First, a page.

Ariel Castro – Blurred Lines Media Mashup

2 08 2013

A recent spate of news stories on the denial of violence of sexual assault, from Yale University to Ariel Castro to the chorus of public apologists for Robin Thicke’s sexist “Blurred Lines” music video (lyrics)—which has grown to include not only the topless female models, the female director, and Thicke’s wife, but now his own father and mother too—led to the mashup below.

arielthickemashupthickemomAccording to RAINN, someone is sexually assaulted in the United States every two minutes, and only three out of every 100 rapists ever spends any time in jail.




2 responses

5 08 2013

Excellent analysis of Robin Thicke’s “Blurred Lines” in the context of male privilege and the rape culture it excuses, by Jimmy Johnson on Truthout:


Rape culture is Taranto’s “spirited defense” of someone convicted of sexual assault. Rape culture is the military’s rape epidemic and the mainstream press’ headlines warning that the “Military’s newly aggressive rape prosecution has pitfalls.” Rape culture is Taranto imagining sexual assault as ‘he said-she said’ debates and castigating those pushing for a measure of rapist accountability. Rape culture is the humiliation and shaming of survivors as sluts who wanted it, asked for it or deserved it. Rape culture is Rick Ross celebrating rape in rhyme. Rape culture is me not pointing out until this sentence that the above discussion of military rape doesn’t include military personnel and local allies raping Iraqi, Afghan, Okinawan and other women, men and children or how rape intersects with racist, colonialist and capitalist oppression. Rape culture is the police, inside interrogation rooms and on police procedurals, threatening people with a rape waiting for them in prison to coerce confessions and snitching or, alternately put, using rape as a coercive tool of state power. Rape culture is men flooding columnist Lindy West with rape threats last month after she suggested mild caution to comedians aspiring to make rape jokes. Rape culture is the media taking the side of the rapists in Steubenville. Rape culture is the world into which Robin Thicke brought “Blurred Lines.”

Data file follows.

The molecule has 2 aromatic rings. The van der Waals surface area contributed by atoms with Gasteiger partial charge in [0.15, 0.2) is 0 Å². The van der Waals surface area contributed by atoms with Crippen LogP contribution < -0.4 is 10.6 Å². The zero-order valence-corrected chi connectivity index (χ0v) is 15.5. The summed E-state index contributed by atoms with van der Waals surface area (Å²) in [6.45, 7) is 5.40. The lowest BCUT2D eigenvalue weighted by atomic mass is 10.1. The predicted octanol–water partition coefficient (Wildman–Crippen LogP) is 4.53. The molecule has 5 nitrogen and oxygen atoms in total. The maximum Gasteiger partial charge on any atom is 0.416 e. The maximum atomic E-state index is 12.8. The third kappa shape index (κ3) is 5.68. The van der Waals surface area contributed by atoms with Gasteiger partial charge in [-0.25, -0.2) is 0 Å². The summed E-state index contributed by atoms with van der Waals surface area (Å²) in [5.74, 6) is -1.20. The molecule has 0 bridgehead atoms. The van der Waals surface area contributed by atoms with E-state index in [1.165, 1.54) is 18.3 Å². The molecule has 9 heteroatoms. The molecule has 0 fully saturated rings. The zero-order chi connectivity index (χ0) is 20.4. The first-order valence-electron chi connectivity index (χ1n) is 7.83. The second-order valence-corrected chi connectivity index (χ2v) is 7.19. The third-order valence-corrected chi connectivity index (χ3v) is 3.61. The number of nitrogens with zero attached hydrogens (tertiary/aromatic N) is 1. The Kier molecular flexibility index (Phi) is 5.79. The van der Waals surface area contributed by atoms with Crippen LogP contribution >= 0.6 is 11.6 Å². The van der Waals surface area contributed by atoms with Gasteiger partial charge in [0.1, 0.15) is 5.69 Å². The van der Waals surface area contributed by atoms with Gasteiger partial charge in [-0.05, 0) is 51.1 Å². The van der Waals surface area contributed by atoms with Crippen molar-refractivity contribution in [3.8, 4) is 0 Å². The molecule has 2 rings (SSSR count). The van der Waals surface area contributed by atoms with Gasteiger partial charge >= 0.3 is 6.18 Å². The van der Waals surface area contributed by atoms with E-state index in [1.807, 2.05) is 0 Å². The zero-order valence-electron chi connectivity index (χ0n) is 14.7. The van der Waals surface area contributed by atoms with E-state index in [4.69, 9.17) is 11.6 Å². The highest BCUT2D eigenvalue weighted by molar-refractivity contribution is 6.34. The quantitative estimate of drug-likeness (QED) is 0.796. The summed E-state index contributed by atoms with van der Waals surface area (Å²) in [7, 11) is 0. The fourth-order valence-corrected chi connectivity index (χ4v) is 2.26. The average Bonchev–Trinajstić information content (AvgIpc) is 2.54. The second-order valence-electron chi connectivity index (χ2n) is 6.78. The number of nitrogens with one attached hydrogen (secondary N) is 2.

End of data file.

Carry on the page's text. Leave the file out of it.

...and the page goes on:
His certainty that his views on gendered violence are adequate are another part of patriarchy, male privilege. His voice, no matter his (absent) expertise, is adequate to define the boundaries of legitimate discourse whereas he dismisses an actual expert on gendered violence, Russell from Rape Crisis, as “ridiculous” and not deserving of a response.


INCITE! Women of Color Against Violence
offers a tremendous intersectional toolbox for organizing against gendered violence and towards “safer, more liberatory communities.” Its approach starts with those most targeted by gendered violence – black, brown and colonized women and gender minorities. There’s no better place to start destroying rape culture and transforming ourselves to a society where hot beats, women comically strutting with whatever level of clothing they prefer and old man dances have nothing to do with rape.

10 03 2015

Robin Thicke and Pharrell Williams found guilty of plagiarizing Marvin Gaye’s “Got to Give It Up” in their “Blurred Lines,” to the tune of $7.4 million.

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